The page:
No, certainly not – an Avatar is not at all bound to be a spiritual prophet – he is never in fact merely a prophet, he is a realiser, an establisher – not of outward things only, though he does realise something in the outward also, but, as I have said, of something essential and radical needed for the terrestrial evolution which is the evolution of the embodied spirit through successive stages towards the Divine. It was not at all Rama’s business to establish the spiritual stage of that evolution – so he did not at all concern himself with that. His business was to destroy Ravana and to establish the Ramarajya – in other words, to fix for the future the possibility of an order proper to the sattwic civilised human being who governs his life by the reason, the finer emotions, morality, or at least moral ideals, such as truth, obedience, co-operation and harmony, the sense of honour, the sense of domestic and public order, to establish this in a world still occupied by anarchic forces, the Animal Mind and the powers of the vital Ego making its own satisfaction the rule of life, in other words, the Vānara and the Rākṣasa1. This is the meaning of Rama and his life-work and it is according as he fulfilled it or not that he must be judged as Avatar or no Avatar. It was not his business to play the comedy of the chivalrous Kṣatriya2 with the formidable brute beast that was Bāli, it was his business to kill him and get the Animal Mind under his control. It was his business to be not necessarily a perfect, but a largely representative sattwic Man, a faithful husband and a lover, a loving and obedient son, a tender and perfect brother, father, friend – he is friend of all kinds of people, friend of the outcast Guhaka, friend of the Animal leaders, Sugriva, Hanuman, friend of the vulture Jatayu, friend even of the Rākṣasa Vibhishana. All that he was in a brilliant, striking but above all spontaneous and inevitable way, not with a forcing of this note or that like Harishchandra3 or Shivi4, but with a certain harmonious completeness. But most of all, it was his business to typify and establish the things on which the social idea and its stability depend, truth and honour, the sense of the Dharma, public spirit and the sense of order. To the first, to truth and honour, much more than to his filial love and obedience to his father – though to that also – he sacrificed his personal rights as the elect of the King and the assembly and fourteen of the best years of his life and went into exile in the forests. To his public spirit and his sense of public order (the great and supreme civic virtue in the eyes of the ancient Indians, Greeks, Romans, for at that time the maintenance of the ordered community, not the separate development and satisfaction of the individual was the pressing need of the human evolution) he sacrificed his own happiness and domestic life and the happiness of Sita. In that he was at one with the moral sense of all the antique races, though at variance with the later romantic individualistic sentimental morality of the modern man who can afford to have that less stern morality just because the ancients sacrificed the individual in order to make the world safe for the spirit of social order. Finally, it was Rama’s business to make the world safe for the ideal of the sattwic human being by destroying the sovereignty of Ravana, the Rākṣasa menace. All this he did with such a divine afflatus in his personality and action that his figure has been stamped for more than two millenniums on the mind of Indian culture, and what he stood for has dominated the reason and idealising mind of man in all countries – and in spite of the constant revolt of the human vital, is likely to continue to do so until a greater Ideal arises. And you say in spite of all these that he was no Avatar? If you like – but at any rate he stands among the few greatest of the great Vibhūtis. You may dethrone him now – for man is no longer satisfied with the sattwic ideal and is seeking for something more – but his work and meaning remain stamped on the past of the earth’s evolving race.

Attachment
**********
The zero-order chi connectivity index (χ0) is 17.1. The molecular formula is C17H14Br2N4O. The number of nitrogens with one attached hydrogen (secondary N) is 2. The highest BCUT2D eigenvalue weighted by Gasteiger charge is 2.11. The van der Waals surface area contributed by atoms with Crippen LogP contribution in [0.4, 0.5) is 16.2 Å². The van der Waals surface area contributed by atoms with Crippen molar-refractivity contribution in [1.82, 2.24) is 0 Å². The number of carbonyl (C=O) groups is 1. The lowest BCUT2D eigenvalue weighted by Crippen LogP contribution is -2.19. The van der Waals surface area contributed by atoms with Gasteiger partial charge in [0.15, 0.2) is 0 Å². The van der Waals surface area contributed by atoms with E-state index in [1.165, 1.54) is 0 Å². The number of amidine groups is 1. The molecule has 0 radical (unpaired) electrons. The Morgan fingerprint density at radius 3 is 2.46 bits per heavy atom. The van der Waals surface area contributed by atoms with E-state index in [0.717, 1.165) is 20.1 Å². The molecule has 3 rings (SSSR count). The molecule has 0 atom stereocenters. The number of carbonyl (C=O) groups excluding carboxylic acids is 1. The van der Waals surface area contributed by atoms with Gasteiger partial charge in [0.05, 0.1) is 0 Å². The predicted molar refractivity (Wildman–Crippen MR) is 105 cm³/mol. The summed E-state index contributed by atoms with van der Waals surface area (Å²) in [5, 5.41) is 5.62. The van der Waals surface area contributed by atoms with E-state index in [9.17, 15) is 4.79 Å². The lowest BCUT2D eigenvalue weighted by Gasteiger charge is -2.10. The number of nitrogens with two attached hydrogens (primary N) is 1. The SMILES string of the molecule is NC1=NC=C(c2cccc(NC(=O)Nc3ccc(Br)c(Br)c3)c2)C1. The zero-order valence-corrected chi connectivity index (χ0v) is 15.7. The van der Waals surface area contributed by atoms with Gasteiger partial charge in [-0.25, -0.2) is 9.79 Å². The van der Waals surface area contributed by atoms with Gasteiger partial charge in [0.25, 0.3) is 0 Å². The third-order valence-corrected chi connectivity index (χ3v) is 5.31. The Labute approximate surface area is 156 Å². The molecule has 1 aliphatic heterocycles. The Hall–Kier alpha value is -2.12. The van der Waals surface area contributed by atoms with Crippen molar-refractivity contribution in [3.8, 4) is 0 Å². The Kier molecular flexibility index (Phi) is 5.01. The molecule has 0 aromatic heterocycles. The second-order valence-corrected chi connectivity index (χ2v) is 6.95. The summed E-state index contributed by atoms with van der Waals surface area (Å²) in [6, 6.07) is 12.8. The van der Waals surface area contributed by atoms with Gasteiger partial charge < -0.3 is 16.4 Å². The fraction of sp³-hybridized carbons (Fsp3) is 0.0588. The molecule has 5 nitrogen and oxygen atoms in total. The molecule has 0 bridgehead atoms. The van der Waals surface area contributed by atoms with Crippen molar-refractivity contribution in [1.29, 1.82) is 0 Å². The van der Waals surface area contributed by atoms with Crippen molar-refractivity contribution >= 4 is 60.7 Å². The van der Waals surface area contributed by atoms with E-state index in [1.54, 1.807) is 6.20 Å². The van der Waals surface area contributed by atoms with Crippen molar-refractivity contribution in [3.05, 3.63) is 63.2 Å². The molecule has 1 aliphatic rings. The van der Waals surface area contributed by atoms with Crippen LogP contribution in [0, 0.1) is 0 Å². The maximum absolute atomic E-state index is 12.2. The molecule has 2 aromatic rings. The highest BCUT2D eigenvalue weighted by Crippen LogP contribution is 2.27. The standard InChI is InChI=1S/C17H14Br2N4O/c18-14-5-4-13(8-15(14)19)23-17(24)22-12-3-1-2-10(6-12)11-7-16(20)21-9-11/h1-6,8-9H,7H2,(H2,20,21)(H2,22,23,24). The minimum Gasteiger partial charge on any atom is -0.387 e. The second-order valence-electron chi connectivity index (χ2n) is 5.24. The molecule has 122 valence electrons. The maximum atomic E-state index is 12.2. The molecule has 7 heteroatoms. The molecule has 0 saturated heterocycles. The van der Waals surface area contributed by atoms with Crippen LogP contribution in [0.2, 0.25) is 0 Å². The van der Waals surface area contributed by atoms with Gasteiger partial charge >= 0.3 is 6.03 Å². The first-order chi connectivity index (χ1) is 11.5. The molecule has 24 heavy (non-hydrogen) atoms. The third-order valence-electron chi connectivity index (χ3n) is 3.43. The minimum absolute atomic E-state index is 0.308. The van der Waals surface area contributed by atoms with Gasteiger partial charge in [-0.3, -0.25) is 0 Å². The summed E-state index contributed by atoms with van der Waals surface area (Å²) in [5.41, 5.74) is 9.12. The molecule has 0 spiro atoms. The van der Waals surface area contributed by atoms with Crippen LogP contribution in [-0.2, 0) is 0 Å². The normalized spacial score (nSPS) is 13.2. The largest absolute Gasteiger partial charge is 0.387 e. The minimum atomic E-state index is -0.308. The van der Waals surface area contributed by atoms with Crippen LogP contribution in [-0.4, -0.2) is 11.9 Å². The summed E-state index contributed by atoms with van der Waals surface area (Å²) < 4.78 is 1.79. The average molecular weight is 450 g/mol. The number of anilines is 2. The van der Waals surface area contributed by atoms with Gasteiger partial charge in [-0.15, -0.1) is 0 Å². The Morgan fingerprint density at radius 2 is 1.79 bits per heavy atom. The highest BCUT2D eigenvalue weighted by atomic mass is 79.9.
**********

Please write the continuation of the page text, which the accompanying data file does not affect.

When I spoke of the gap that would be left by his absence, I did not mean a gap among the prophets and intellectuals, but a gap in the scheme of Avatarhood – there was somebody who was the Avatar of the sattwic Human as Krishna was the Avatar of the overmental Superhuman – I see no one but Rama who can fill the place. Spiritual teachers and prophets (as also intellectuals, scientists, artists, poets, etc.) – these are at the greatest Vibhūtis, but they are not Avatars. For at that rate all religious founders would be Avatars – Joseph Smith (I think that is his name) of the Mormons, St. Francis of Assisi, Calvin, Loyola and a host of others as well as Christ, Chaitanya or Ramakrishna.